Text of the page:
Unfortunately, sometimes we find ourselves at a place in life where the people we love the most, whether it be parents, spouses or significant others, our own children, or even our closest friends, cause us high amounts of stress, depression, and anxiety. In these cases, it can be difficult to determine the best course of action and, even if you know the best course of action, it could be difficult for you to muster up the strength, desire, assertiveness, or determination to take those steps.

In this article, I’m going to propose a 5-step process of determining the best course of action and accomplishing it. I believe this will be helpful to you if you’re stuck in a situation like this. I’m going to use three examples to help us get a clear understanding of the steps.

Let’s consider Eric-

Eric is a 41-year-old CPA with a diagnosis of generalized anxiety disorder (GAD). He’s been anxious for as long as he can remember. He was raised in less than ideal situations. His mother was seldom around his father, who was an alcoholic, passed away when Eric was 9. He more-or-less raised his 3 younger siblings, which he feels contributed greatly to his diagnosis. Eric pushed himself in school and became a certified professional accountant. He determined from an early age that he wanted to be successful and, through the faith that was instilled in him by his grandmother before she passed away, he was able to do so. Eric’s younger siblings weren’t the same way, however, and, although they are now 39, 36, and 33, they still depend on him a lot for help.

Here’s Janice’s story-

Janice is a 27-year-old nurse. She is currently in a relationship that her parents don’t approve of. They like her boyfriend, Timothy, and think he is very well-mannered, but they don’t like the fact that he is currently unemployed. They think that Janice deserves better and they are not shy about letting her know it. Janice has tried to explain to her parents that Tim is diligently searching for a job and has great work ethic despite appearances, but they have not been convinced. They constantly put pressure on Janice to leave Tim and find another boyfriend, preferably one who works at the hospital where she works, so that she can get married and give them grandchildren.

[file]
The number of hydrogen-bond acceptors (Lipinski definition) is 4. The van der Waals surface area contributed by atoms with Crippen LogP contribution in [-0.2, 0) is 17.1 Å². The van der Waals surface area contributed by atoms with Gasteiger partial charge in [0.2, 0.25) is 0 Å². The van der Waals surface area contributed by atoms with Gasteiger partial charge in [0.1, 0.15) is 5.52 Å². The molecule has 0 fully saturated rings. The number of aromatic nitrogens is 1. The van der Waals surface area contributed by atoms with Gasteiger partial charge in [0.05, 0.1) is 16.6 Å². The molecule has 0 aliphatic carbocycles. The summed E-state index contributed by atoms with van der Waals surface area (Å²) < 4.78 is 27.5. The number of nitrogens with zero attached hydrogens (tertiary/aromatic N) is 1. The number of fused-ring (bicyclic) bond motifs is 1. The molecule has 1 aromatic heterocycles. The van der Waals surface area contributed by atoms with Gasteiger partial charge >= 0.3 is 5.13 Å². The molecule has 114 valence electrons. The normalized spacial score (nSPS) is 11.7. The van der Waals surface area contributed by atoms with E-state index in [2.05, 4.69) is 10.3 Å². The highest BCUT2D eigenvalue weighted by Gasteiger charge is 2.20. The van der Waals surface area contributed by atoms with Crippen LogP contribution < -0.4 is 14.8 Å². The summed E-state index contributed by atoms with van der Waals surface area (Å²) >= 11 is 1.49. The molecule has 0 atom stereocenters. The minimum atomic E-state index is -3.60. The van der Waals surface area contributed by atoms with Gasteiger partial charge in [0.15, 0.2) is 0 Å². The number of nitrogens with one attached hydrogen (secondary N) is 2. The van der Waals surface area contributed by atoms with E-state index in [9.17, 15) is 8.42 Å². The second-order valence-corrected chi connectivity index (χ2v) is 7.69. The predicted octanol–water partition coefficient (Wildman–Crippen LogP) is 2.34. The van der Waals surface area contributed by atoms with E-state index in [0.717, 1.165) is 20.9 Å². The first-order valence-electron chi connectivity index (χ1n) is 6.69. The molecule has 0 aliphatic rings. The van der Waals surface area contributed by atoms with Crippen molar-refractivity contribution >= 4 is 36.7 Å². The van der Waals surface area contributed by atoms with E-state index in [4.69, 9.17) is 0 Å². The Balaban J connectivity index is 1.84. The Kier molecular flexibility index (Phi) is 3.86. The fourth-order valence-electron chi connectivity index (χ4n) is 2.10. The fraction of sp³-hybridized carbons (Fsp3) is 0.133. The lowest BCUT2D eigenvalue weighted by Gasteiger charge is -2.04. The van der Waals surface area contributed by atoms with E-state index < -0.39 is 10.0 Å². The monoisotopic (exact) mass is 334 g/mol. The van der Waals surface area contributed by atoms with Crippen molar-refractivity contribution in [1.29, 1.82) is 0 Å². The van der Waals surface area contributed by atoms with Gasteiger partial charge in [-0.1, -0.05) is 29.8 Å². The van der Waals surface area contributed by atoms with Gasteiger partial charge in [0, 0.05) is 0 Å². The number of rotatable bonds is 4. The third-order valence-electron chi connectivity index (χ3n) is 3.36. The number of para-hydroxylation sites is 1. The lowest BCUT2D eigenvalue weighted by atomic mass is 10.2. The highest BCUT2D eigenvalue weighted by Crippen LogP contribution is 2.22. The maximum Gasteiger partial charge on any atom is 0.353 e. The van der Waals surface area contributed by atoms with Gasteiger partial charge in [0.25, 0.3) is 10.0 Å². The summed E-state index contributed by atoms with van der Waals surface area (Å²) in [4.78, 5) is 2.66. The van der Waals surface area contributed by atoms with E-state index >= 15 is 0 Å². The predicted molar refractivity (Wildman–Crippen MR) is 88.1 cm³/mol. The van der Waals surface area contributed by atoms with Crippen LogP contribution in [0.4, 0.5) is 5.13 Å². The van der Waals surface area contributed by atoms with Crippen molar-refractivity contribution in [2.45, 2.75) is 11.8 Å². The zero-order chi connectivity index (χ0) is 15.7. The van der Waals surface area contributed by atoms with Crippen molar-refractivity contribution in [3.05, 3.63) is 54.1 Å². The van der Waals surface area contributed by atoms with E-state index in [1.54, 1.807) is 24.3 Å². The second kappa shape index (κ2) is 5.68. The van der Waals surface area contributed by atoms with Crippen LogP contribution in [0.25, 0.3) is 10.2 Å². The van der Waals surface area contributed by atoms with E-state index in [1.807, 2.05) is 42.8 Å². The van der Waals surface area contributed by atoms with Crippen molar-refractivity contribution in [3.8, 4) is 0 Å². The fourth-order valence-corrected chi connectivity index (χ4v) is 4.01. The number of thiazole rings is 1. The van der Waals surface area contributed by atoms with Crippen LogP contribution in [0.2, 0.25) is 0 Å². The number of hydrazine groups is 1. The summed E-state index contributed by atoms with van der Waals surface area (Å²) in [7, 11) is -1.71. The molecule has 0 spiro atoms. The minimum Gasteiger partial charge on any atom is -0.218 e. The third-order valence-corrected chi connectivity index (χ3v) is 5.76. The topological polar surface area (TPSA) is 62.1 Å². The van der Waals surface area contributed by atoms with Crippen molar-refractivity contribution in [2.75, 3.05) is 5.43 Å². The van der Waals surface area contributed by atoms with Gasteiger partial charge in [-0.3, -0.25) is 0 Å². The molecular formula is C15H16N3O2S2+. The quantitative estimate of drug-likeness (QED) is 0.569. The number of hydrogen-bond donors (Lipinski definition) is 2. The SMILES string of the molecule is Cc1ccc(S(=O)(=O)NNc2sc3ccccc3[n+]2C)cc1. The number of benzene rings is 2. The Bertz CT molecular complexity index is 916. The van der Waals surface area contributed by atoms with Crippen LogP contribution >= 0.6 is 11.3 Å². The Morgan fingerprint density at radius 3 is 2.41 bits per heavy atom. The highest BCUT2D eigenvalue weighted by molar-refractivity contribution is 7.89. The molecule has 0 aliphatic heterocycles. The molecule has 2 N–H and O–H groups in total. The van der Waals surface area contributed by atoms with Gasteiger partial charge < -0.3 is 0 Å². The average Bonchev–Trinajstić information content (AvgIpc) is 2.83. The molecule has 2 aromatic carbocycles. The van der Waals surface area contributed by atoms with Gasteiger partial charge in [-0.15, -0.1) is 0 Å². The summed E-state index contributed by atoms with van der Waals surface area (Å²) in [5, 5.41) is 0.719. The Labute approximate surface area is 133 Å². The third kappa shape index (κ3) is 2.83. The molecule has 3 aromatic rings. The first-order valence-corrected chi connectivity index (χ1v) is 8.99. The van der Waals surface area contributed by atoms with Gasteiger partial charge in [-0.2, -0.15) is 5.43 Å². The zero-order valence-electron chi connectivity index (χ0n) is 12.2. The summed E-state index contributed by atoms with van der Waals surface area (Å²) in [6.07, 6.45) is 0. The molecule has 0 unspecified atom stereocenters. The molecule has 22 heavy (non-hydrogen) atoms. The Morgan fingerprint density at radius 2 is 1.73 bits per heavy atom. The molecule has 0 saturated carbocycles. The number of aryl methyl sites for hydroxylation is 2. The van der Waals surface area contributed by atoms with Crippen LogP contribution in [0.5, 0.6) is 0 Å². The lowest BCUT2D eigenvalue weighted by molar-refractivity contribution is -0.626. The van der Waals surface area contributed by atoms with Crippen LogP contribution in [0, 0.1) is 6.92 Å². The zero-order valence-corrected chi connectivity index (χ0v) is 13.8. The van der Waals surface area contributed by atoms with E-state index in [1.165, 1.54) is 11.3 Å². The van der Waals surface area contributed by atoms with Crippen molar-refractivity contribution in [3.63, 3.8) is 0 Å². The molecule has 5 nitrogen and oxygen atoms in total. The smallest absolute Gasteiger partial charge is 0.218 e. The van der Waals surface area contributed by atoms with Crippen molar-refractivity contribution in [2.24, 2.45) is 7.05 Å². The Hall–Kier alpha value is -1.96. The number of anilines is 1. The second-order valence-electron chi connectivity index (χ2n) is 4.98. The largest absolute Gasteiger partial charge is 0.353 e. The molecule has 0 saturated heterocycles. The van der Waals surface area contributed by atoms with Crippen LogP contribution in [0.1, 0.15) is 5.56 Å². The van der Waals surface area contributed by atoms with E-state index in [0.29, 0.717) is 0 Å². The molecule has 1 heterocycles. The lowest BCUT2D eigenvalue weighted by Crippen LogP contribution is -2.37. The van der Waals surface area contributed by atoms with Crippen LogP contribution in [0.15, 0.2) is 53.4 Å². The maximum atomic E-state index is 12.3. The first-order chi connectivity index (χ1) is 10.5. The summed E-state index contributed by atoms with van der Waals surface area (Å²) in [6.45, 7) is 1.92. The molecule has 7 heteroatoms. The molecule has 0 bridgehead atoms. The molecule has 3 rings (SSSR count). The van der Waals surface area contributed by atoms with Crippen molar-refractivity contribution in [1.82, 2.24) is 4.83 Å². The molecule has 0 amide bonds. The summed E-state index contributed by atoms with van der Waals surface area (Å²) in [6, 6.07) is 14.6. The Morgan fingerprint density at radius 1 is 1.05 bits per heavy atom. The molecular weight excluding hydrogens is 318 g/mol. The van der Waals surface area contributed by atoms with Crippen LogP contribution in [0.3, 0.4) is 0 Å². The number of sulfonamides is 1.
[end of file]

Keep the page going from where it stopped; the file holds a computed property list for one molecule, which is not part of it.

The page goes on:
And finally, meet Sarah-

Sarah is a 64-year-old retired lawyer with 2 adult children. Sarah’s 28-year-old daughter manages a successful digital marketing firm, while her 29-year-old son is unemployed, has few marketable skills, and still lives at home with her. Sarah tries to encourage her son to go back to school or to pursue some sort of career, but she hasn’t had much success. Her son, Mark, has been bitter towards her since she divorced the father of her children 15 years ago, and sometimes she feels as though not doing anything with his life is his attempt to somehow get back at her for leaving his dad. Lately, Mark has been shouting at Sarah, belittling her, and acting as though it were her job to continue to care for him. Sarah has been struggling with mild depression since before her difficult divorce, but Mark’s entitled behavior is causing her to sink deeper and deeper into depression.

Step 1: Take a Step Back from The Situation